by Bishop Paul McAleenan
There is a life-sized image of the Divine Mercy on a wall opposite a church in a town in Northern Iraq. Underneath the picture of Christ with his outstretched arms there are two words, ‘Welcome Back’. It is in a town where Daesh demolished homes and churches during their campaign. I studied this poster for a long time when I visited Iraq at the beginning of November at the invitation of the Nineveh Reconstruction Committee. To whom were those two words addressed? Were the returning Christian refugees expressing their jubilation that a Christian presence had been restored to their town or was it intended to display that Christ was pleased that his people had returned and were beginning to rebuild their church and homes? I still don’t know.
As I wandered through the streets of this still, silent town the only sound that could be heard at first was the sound of tools clinking upon bricks as workmen go about their business of rebuilding and restoring. Then came the sound of children chattering and laughing as the school day ended and they spilled onto roads excited and curious when they saw these Western visitors.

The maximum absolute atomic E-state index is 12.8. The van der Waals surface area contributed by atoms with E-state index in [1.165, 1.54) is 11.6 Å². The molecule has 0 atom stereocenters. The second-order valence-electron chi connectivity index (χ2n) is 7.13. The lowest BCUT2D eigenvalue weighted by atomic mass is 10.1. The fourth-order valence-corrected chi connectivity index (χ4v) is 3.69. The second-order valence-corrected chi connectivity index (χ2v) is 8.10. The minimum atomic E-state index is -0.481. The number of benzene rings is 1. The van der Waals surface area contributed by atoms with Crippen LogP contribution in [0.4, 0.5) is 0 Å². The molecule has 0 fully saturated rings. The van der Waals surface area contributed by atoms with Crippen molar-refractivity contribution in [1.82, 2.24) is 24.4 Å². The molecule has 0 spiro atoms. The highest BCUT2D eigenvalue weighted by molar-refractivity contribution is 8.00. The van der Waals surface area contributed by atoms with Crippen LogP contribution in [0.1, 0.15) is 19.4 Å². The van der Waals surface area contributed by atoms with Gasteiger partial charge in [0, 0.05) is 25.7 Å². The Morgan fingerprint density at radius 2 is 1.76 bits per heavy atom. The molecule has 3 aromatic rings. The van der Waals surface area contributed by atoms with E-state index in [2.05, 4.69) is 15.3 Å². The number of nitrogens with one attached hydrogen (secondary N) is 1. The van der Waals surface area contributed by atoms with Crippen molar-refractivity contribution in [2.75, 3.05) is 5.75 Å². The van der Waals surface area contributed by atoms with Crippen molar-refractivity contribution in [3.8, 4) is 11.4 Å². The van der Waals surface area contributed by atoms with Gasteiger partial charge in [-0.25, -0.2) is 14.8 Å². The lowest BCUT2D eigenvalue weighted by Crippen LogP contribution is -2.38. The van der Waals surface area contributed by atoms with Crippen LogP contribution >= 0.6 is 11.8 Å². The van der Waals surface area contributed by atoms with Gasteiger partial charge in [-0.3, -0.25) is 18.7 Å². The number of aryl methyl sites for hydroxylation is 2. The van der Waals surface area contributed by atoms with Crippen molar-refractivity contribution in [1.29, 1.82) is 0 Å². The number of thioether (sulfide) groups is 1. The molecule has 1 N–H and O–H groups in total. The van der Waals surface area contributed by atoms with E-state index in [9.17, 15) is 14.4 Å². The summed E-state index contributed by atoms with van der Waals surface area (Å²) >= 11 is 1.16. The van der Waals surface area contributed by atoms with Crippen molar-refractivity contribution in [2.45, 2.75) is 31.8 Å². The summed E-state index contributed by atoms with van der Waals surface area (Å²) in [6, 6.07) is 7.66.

Among the devastation of the towns of Northern Iraq hope is surely returning. I thought of the verse in Psalm 144 when the author expressed his deep-felt longing and desire for the future following the destruction of his city: ‘no ruined wall, no exile, no sound of weeping in our streets’. It is the hope too of our brothers and sisters in Iraq.
Into the chaos of our world with all its pain Christ, the Son of God, was born. We give him many titles including the ‘Prince of peace’. We speak of this season as one of gladness and joy and with great enthusiasm we stretch out to grasp it; we long for it because we need it. We know from our own experience of life it the only thing that fulfils us and makes us truly human. The season of Christmas touches us deeply and can heal us so that we too may strive for peace and goodwill among all people.
When we gaze on the Christ child lying in the crib with his arms outstretched, in our churches, and if we have one in our home too, it may be possible, if we spend time with him, for us to hear those words, ‘Welcome back’.
Are we speaking to Jesus or is he speaking to us?